|Publication number||US6239437 B1|
|Application number||US 09/360,966|
|Publication date||May 29, 2001|
|Filing date||Jul 27, 1999|
|Priority date||Sep 13, 1996|
|Also published as||CA2265821A1, EP0925563A1, US5929445, WO1998011521A1|
|Publication number||09360966, 360966, US 6239437 B1, US 6239437B1, US-B1-6239437, US6239437 B1, US6239437B1|
|Original Assignee||Electro-Optic Technologies, Llc|
|Export Citation||BiBTeX, EndNote, RefMan|
|Patent Citations (32), Referenced by (39), Classifications (10), Legal Events (3)|
|External Links: USPTO, USPTO Assignment, Espacenet|
This is a continuation of application Ser. No. 08/712,617 filed Sep. 13, 1996, now U.S. Pat. No. 5,929,445.
1. Field of the Invention
The present invention relates to an improved wide angle passive infrared system for detecting the presence of an infrared source and/or the presence of an infrared source entering, exiting or moving within a specific angular field of view and range.
2. Description of the Related Art
Motion detectors, intrusion alarms, occupancy sensors and other passive infrared radiation detection systems employ an infrared lens-detector system with an electrical output signal which varies by a measurable amount as a source of infrared radiation enters, exits or moves within its angular field of view and range. The detector output electrical signal is amplified and employed, for example, to activate an alarm, switch or other control system. The lens-detector system consists of a one or two-dimensional array of Fresnel lenses on a thin strip or sheet each of which focuses incident infrared radiation in a specific angular range onto a sensitive area of a detector. In the prior art a wide angular field of view is achieved by employing an array of Fresnel lenses on a strip or sheet which protrudes from the front surface of the unit. The protruding sectors collect infrared radiation from peripheral angles.
FIG. 1 is a schematic of the configuration of the lens-detector system for motion detectors, intrusion alarms, occupancy sensors and similar systems according to the prior art. A thin, segmented strip or sheet forming an array 10 covers the entrance aperture and extends to the exterior of the lens-detector system; i.e. exterior to the housing 12. A section of a Fresnel lens 14 is molded or cut into each sector of the strip or sheet. In the schematic twelve sectors are indicated. Each individual Fresnel lens focuses incident infrared radiation at some angle onto one edge of a sensitive area of a detector. For example, the Fresnel lens 14 focuses the beam of infrared radiation indicated onto a sensitive area 16 of a detector 18.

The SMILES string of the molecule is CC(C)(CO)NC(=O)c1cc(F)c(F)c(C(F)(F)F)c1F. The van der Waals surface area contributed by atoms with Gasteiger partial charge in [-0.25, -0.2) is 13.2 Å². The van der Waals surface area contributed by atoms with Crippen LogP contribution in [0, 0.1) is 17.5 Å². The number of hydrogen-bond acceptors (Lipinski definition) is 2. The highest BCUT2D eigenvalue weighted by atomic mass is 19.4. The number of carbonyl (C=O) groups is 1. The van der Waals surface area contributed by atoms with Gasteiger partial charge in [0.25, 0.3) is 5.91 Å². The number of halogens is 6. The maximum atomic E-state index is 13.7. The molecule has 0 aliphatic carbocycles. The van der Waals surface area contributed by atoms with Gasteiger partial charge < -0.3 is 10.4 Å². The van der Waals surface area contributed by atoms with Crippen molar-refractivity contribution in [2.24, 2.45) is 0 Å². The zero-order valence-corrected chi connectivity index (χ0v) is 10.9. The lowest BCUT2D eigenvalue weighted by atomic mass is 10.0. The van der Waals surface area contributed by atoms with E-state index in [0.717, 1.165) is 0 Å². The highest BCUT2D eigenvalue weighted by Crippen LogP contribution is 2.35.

As the angle 20 increases the focal spot moves across the sensitive area 16 of the detector 18 and eventually moves off the opposite edge of the sensitive area 16. The change in the electrical output signal of the detector 18 as a focal spot moves on or off the sensitive area 16 is interpreted as an infrared source moving across one of the critical angles for which the focal spot is on the edge of the sensitive area 16 of the detector 18.
For a single infrared source within the overall field of view of the lens strip or sheet 10 there is a multiplicity of focal spots which move across the sensitive area 16 of the detector 18 as the source moves through the overall field of view of the system. An example of this is illustrated in the schematic of FIG. 2. Incident infrared radiation from the enclosed angular ranges 22, for example, is focused onto the corresponding sensitive area 16 of at least one detector 18 by one sector of the Fresnel lens array 10. Infrared radiation incident from the open angular ranges 24, for example, does not lead to a focal spot on a sensitive area of any detector. Thus the intensity of radiation on a sensitive area of one of the detectors will vary significantly as the infrared source moves into or out of one of the enclosed angular ranges. The resulting detector output signal is processed electronically to activate an alarm, switch or other control system.
The configuration of the Fresnel lens to be exterior to the housing allows radiation detection systems of the prior art to detect radiation over a wide range of angles of incidence 20, including low angles such as angles less than about 30°. The angle of incidence 20 is measured relative to the exposed surface. Heretofore, such exterior positioning of the Fresnel lens may not be aesthetically appealing, and further may be suspectable to damage as well as accidents or injury. For example, a detector positioned for detecting people may be brushed against or otherwise contact such people, including children. As such, the exterior Fresnel lens may cause harm to such people.
In the prior art, the positioning of the Fresnel lens or other mechanisms internal to a housing may be more aesthetically pleasing and less susceptible to damage and injury, but such internal configurations heretofore reduce the range of detection, in which low angles of incidence 20 less than, for example, about 30° are not detectable.